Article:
Providing help in acute emergencies
She knows no fear: Fiona Bay is a nurse on an aid mission with Ärzte ohne Grenzen (doctors without borders) in Yemen. Here she describes her experiences.
Air raids, ground fighting, devastated infrastructures, hardly any intact hospitals, epidemics, famine: the civilian population in Yemen has been suffering from the effects of war for years. The United Nations are now calling it the biggest humanitarian disaster in the world. Anyone who is willing to help needs strong nerves and must be prepared to face some huge challenges.
“I don’t feel afraid”
People like Fiona Bay. The nurse from south Germany has been working in Yemen with the private aid organization Ärzte ohne Grenzen since November 2018. She is involved in the medical team management at two hospitals in Amran, to the north of the capital Sanaa. “I don’t feel afraid during my missions,” says the 30-year-old nurse who last worked in the emergency unit at a hospital in Germany and has been on several assignments with Ärzte ohne Grenzen since 2015, including South Sudan, Northeast Nigeria and Iraq. “I’m glad that I have the necessary physical and psychological stamina, and that I can do some good.” Ärzte ohne Grenzen are very careful about security. “And in Yemen the people know us and value our work.”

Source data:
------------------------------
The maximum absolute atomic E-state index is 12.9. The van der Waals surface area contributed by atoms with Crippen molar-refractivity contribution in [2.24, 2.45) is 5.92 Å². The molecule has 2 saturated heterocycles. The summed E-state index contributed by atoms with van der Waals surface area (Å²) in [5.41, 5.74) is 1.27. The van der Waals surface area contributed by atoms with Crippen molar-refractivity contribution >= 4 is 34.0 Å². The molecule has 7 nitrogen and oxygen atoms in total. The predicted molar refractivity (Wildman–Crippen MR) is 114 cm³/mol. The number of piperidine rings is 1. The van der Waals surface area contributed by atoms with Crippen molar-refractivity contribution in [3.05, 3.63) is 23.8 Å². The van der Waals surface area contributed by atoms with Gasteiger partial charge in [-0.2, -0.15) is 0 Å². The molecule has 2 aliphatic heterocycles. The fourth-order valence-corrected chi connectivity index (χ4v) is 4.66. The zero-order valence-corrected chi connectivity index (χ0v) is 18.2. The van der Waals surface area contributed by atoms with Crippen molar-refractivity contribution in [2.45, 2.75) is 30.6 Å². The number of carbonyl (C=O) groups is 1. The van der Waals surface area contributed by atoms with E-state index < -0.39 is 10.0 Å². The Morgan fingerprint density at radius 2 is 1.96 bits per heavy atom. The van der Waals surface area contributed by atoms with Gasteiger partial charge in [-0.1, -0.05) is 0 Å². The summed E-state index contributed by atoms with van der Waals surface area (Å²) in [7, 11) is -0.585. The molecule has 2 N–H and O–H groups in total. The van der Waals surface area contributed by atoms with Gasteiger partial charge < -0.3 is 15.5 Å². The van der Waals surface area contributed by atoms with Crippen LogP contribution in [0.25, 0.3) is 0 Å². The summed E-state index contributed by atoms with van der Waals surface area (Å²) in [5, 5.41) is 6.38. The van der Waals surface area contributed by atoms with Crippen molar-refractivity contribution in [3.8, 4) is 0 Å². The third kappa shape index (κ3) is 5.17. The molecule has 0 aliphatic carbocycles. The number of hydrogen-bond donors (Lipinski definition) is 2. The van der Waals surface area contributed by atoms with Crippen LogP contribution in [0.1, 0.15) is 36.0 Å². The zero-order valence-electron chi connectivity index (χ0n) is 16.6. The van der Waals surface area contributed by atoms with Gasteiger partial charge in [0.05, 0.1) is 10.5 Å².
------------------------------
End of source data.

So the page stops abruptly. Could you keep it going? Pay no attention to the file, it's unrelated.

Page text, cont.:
Ärzte ohne Grenzen have been active in Yemen since 2007. It is the German section of Médecins Sans Frontières, the independent organization for emergency medical relief that was founded in France in 1971. Teams from Ärzte ohne Grenzen are currently providing aid in 70 countries. Financed by private donations, they perform operations, provide birth assistance, treat undernourished people and launch vaccination campaigns. The teams come from a variety of disciplines, such as chemists, nurses, staff for technical logistics, midwives, surgeons and other specialized doctors.
Surpassing your limits to save lives
In her project, Fiona Bay is one of five international colleagues and more than 300 national colleagues working with Ärzte ohne Grenzen. She no longer treats patients herself. “Most of my work is in the office. I co-ordinate between the wards and the two hospitals. I’m the contact person for the medical staff, replenish medical supplies and collect data, for instance on new cases of cholera.”
“It isn’t always easy. Sometimes I despair at the unfair distribution of the quality of life in the world,” she says. It’s the challenge that motivates her: “I learn something new every day, and I’m often pushed beyond my limits. In the end, we’re saving human lives.”